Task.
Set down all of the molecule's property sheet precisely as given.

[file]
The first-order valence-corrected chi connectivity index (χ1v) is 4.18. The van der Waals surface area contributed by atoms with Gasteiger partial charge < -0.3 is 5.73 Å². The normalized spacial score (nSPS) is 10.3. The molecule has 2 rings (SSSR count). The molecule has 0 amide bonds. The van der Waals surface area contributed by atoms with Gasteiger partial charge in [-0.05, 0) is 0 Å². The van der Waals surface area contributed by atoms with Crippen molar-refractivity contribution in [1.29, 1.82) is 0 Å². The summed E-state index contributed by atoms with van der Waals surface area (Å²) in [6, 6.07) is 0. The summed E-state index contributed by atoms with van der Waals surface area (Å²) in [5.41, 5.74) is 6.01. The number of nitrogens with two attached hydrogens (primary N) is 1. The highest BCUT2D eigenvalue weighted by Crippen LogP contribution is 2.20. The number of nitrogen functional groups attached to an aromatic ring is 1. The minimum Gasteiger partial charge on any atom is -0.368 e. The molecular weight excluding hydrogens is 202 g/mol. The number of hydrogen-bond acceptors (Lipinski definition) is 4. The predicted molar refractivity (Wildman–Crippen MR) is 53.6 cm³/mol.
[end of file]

The first-order valence-corrected chi connectivity index (χ1v) is 4.18. The van der Waals surface area contributed by atoms with Gasteiger partial charge < -0.3 is 5.73 Å². The normalized spacial score (nSPS) is 10.3. The molecule has 2 rings (SSSR count). The molecule has 0 amide bonds. The van der Waals surface area contributed by atoms with Gasteiger partial charge in [-0.05, 0) is 0 Å². The van der Waals surface area contributed by atoms with Crippen molar-refractivity contribution in [1.29, 1.82) is 0 Å². The summed E-state index contributed by atoms with van der Waals surface area (Å²) in [6, 6.07) is 0. The summed E-state index contributed by atoms with van der Waals surface area (Å²) in [5.41, 5.74) is 6.01. The number of nitrogens with two attached hydrogens (primary N) is 1. The highest BCUT2D eigenvalue weighted by Crippen LogP contribution is 2.20. The number of nitrogen functional groups attached to an aromatic ring is 1. The minimum Gasteiger partial charge on any atom is -0.368 e. The molecular weight excluding hydrogens is 202 g/mol. The number of hydrogen-bond acceptors (Lipinski definition) is 4. The predicted molar refractivity (Wildman–Crippen MR) is 53.6 cm³/mol.